Civil infrastructure is the driving force behind the functioning of the society whether on buildings, bridges, factories, tunnels, or offshore petroleum installations among others. Depending on various factors such as risk, ownership, hazards, and the use to which the structures are put in, the structures have to be inspected, monitored, and maintained by certain software or programs that are acceptable by law. The timely ability of the maintenance and inspection programs are as important as their effectiveness and as such encourages the need to supplement the existing inspection procedures by continuous automated systems. The proposed research will assess the structural health of structures using an automated sensor.

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In the past few years, the term structural health monitoring has gained increased use in describing a variety of systems implemented in civil infrastructures with a purpose of assisting and informing the operators the useful states of the structures. Various forms of SHM exist and have been put into practice in the past few decades. However, until recently were the computer-based systems designed to provide timely information to the operators on the safety of the continued use of the aging infrastructure (Glisic, 2007).

Enckell (2007), argues that the development of an SHM strategy has various challenges. One of these limitations is the uniqueness of every structure except for particular types of private and public structures. The result of this aspect is that there is no baseline for the qualification procedures that apply to the structures of aerospace origin. According to Aktan et al. (2001), the unique feature of SHM directs the system towards a long-term assessment of normal structural health. System reliability is another limitation that must be taken into consideration. Therefore, the cost-benefit analysis is necessary to ensure that the benefits exceed the costs of maintenance, operations, and installations (Brownjohn, 2007).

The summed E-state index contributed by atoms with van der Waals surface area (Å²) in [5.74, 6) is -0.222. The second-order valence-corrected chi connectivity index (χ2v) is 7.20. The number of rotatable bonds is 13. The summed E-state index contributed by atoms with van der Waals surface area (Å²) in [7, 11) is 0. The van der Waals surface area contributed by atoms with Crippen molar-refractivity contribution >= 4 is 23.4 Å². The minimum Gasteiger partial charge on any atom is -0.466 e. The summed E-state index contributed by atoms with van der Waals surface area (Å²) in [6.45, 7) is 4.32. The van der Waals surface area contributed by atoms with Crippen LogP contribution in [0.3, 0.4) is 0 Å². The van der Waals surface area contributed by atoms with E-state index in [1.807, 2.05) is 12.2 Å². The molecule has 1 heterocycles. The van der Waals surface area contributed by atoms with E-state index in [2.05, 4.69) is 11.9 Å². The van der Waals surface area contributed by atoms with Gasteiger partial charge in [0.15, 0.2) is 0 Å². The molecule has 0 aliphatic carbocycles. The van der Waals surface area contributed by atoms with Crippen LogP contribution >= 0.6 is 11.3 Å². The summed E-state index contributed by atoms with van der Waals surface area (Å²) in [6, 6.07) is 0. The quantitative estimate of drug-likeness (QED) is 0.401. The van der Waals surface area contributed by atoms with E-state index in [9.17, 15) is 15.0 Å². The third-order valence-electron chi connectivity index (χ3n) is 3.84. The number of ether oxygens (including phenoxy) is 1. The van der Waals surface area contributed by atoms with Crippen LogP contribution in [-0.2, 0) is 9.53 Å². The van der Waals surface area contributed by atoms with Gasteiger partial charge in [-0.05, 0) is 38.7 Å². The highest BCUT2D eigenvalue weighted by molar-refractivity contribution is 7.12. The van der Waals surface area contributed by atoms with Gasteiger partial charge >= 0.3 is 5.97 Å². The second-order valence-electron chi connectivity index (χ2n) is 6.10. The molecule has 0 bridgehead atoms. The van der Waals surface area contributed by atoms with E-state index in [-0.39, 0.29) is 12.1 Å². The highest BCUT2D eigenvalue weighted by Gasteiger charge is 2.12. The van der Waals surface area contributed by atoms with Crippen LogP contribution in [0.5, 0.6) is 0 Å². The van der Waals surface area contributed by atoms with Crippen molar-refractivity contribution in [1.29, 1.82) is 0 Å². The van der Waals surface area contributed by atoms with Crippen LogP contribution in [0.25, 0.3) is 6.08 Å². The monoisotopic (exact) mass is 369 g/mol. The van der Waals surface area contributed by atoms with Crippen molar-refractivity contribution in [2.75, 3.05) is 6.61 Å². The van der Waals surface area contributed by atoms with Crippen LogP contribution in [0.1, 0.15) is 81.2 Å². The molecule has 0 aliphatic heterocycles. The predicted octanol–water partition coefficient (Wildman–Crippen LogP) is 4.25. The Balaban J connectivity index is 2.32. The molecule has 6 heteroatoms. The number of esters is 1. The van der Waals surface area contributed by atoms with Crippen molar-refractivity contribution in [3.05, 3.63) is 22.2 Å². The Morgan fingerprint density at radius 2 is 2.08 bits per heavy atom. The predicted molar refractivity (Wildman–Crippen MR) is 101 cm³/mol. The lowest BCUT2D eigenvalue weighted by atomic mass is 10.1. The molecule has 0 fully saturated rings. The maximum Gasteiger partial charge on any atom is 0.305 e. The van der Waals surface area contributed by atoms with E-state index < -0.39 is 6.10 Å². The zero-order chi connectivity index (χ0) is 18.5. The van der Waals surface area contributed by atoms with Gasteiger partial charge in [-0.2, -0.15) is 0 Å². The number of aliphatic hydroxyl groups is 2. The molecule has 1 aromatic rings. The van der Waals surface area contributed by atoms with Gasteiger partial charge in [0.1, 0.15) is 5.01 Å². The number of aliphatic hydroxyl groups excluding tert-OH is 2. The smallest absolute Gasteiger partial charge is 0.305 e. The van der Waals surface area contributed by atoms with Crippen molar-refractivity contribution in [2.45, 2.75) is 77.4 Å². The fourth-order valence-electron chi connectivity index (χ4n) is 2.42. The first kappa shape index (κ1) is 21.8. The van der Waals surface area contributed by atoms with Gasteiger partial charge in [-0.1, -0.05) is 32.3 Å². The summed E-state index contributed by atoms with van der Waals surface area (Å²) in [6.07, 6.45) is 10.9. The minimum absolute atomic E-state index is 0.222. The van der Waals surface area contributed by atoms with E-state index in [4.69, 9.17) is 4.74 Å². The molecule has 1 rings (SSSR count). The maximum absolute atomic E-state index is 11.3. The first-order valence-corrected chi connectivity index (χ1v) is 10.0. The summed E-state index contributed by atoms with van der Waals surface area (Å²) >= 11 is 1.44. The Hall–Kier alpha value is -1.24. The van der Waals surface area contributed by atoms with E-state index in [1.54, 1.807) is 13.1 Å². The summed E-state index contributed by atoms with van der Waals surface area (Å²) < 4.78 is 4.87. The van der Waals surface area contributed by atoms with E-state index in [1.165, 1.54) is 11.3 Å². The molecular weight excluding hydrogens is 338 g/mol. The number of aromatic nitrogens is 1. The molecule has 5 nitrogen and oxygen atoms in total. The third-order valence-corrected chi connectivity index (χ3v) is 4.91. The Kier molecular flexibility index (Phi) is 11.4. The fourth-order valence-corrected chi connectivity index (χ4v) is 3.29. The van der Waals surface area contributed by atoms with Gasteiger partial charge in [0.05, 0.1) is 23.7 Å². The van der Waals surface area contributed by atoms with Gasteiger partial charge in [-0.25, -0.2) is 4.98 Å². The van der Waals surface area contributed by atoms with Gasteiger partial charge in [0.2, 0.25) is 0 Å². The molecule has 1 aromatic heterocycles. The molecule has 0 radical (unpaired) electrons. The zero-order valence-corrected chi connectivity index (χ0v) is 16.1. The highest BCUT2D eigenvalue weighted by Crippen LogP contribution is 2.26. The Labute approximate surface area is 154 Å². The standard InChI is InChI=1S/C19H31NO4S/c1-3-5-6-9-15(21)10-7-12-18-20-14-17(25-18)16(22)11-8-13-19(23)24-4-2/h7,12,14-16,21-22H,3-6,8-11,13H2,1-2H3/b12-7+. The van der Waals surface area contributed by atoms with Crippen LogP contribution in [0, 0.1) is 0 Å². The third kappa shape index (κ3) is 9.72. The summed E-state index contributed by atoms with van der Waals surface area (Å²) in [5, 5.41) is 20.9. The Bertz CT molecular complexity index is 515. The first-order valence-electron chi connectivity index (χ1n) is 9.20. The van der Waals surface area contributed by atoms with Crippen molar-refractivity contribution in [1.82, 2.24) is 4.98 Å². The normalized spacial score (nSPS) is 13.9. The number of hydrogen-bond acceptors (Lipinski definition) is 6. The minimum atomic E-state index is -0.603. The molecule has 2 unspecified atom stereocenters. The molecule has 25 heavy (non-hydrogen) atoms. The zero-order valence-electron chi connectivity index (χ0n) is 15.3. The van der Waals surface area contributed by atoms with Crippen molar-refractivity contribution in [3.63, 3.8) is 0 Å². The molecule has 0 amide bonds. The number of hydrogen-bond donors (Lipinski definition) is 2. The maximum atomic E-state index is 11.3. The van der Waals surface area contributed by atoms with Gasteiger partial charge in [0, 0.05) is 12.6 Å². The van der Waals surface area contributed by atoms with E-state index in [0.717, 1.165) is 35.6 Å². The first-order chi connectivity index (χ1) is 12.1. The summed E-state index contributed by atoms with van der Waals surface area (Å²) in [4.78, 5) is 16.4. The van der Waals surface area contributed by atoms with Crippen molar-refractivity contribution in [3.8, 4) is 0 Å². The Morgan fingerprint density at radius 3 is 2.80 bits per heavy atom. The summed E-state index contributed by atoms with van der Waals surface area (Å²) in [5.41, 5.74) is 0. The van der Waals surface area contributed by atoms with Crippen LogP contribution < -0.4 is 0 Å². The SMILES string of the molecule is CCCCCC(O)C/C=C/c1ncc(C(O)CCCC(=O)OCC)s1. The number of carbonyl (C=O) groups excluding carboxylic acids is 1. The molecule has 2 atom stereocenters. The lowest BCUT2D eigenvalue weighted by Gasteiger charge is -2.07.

The SHM can be implemented in various ways in order to meet different motives. However, the approaches link up at certain component classes, such as the sensors, data storage and transmission, decision-making, and data mining for feature extraction. There is need to make considerations for the incorporation of the needs of SHM

The first stage will involve data acquisition that encompasses the selection of the methods of excitation, the hardware for data acquisition, storage and transmission, types of sensors, and the locations. This process will be specific to applications; therefore, economic considerations are important in the decision-making process. The next stage will be the normalization of data which is a significant step that is to be conducted since data is measured at varying conditions. The measured inputs will be used to normalise the measured responses.

Data cleansing is another process that is necessary during the SHM process. This process which follows the normalization will involve a selective choice of data for rejection or passage to the feature selection process. This process is founded on the knowledge acquired by the people of are directly involved with the acquisition of data. Where the data is collected is found to be having anomalies, it will be removed from the process of feature selection by the people who performs the inspection based on their judgment. Other procedures such as filtering and sampling may also be used in the data cleansing process. According to Chong et al. (2003), the acquisition, normalization, and cleansing of data in the SHM process should not be static but should embrace the statistical model that provides information relating to the changes that enhance the process of data acquisition.

The proposed project is expected to bring about a more robust process that improves and promotes the infrastructural development. It will also provide a resource that motivates and prepares the next generation of structural engineers to engage in hands-on research and education.